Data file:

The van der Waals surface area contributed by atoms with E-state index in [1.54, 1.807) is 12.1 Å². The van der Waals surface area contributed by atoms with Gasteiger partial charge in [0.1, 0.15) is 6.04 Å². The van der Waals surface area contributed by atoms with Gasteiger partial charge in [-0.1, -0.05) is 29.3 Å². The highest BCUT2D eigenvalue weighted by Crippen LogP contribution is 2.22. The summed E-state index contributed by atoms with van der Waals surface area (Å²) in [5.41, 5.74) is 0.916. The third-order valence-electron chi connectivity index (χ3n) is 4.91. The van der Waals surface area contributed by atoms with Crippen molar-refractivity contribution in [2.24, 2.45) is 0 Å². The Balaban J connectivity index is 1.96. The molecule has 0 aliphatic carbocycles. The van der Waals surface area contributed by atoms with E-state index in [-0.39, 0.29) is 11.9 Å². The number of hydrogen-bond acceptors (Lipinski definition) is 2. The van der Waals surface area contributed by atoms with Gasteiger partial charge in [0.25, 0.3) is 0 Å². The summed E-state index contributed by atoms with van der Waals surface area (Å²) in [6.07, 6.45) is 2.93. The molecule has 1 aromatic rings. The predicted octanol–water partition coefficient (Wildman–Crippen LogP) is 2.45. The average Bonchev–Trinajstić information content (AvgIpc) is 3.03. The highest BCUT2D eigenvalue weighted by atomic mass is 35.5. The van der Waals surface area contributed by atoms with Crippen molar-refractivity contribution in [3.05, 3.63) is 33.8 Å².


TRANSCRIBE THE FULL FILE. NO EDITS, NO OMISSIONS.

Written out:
The van der Waals surface area contributed by atoms with E-state index in [1.54, 1.807) is 12.1 Å². The van der Waals surface area contributed by atoms with Gasteiger partial charge in [0.1, 0.15) is 6.04 Å². The van der Waals surface area contributed by atoms with Gasteiger partial charge in [-0.1, -0.05) is 29.3 Å². The highest BCUT2D eigenvalue weighted by Crippen LogP contribution is 2.22. The summed E-state index contributed by atoms with van der Waals surface area (Å²) in [5.41, 5.74) is 0.916. The third-order valence-electron chi connectivity index (χ3n) is 4.91. The van der Waals surface area contributed by atoms with Crippen molar-refractivity contribution in [2.24, 2.45) is 0 Å². The Balaban J connectivity index is 1.96. The molecule has 0 aliphatic carbocycles. The van der Waals surface area contributed by atoms with E-state index in [-0.39, 0.29) is 11.9 Å². The number of hydrogen-bond acceptors (Lipinski definition) is 2. The van der Waals surface area contributed by atoms with Gasteiger partial charge in [0.25, 0.3) is 0 Å². The summed E-state index contributed by atoms with van der Waals surface area (Å²) in [6.07, 6.45) is 2.93. The molecule has 1 aromatic rings. The predicted octanol–water partition coefficient (Wildman–Crippen LogP) is 2.45. The average Bonchev–Trinajstić information content (AvgIpc) is 3.03. The highest BCUT2D eigenvalue weighted by atomic mass is 35.5. The van der Waals surface area contributed by atoms with Crippen molar-refractivity contribution in [3.05, 3.63) is 33.8 Å².